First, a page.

One of the challenges many women encounter when they begin the journey of pursuing their calling is finding time to add in the activities around the new endeavors. Additionally, there is a lot of excitement and energy when someone determines the path they will pursue in partnership with God, so it can be easy to compromise time or boundaries. Eventually, stress will catch up with us if we don’t establish healthy routines that allow us to rest. One way we can avoid burnout is by practicing self-care.
Most of the time when we think about self-care people suggest taking a bath or a long walk. But most experts agree there are eight areas of our life that require intentional self-care and depending on our current stage of life, we may need to focus on some areas more than others.
The 8 Types of Self Care Are:
- Physical self-care
- Psychological self-care
- Emotional self-care
- Social self-care
- Professional self-care
- Environmental self-care
- Spiritual self-care
Here are some different ways you can implement self-care in each of the 8 areas of wellness.
1) Physical Self-Care
Physical self care is defined as the movement of the body, health, nutrition, sleep and resting needs.
A few examples of physical self-care include:
- Take a bath
- Work in the garden
- Get enough sleep (7-9 hours per night)
- Eat nutrient-dense foods
2) Psychological Self-Care
Psychological self care incorporates learning new things, practicing mindfulness and creativity.
A few examples of psychological self-care include:
- Practice mindfulness
- Reading a book
- Learning a new skill
- Work on a craft
- Do a digital detox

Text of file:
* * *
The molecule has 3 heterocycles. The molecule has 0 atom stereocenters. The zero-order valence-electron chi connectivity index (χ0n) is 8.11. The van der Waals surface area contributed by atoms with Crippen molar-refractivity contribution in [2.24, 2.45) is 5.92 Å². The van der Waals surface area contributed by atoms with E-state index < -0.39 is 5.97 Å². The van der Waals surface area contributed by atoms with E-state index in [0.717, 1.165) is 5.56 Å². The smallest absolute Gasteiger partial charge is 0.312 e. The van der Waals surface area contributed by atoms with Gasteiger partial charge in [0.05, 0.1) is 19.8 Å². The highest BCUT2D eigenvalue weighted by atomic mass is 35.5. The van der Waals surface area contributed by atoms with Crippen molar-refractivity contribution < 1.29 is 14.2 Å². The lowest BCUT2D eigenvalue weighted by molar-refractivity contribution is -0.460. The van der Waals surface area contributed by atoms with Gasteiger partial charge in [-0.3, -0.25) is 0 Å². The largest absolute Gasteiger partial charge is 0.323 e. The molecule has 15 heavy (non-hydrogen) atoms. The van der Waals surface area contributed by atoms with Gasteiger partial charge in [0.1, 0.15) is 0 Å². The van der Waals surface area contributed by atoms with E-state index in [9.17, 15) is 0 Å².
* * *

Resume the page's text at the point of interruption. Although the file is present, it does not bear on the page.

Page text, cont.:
3) Emotional Self-Care
Emotional self-care includes enhancing emotional literacy, navigating emotions, increasing empathy, and managing stress effectively.
A few examples of emotional self-care:
- Establishing healthy boundaries
- Saying no without guilt
- Making time for reflecting on feelings
- Practicing self-compassion
- Being aware of your emotional boundaries
4) Social Self-Care
When someone practices social self care they have a supportive group and network of relationships around them that they can trust and rely on.
A few examples of social self-care:
- Honoring commitments to other people
- Asking for help when you need it
- Delegating rather than doing everything even if you can do something
- Meeting new people
- Spending time with family and friends
5) Professional Self-Care
People who practice professional self-care share their strengths and gifts, have clear professional boundaries and live their purpose.
A few examples of professional self-care:
- Eat a nourishing lunch each day at work
- Negotiate your work needs
- Have clear professional boundaries
- Attend professional developing opportunities
6) Environmental Self-Care
Having an organized, well maintained and clutter-free work, business and home environment, having clean clothes and a clean and well maintained mode of transport.
A few examples of environmental self-care:
- Decluttering your home or work environment
- Monitoring technology time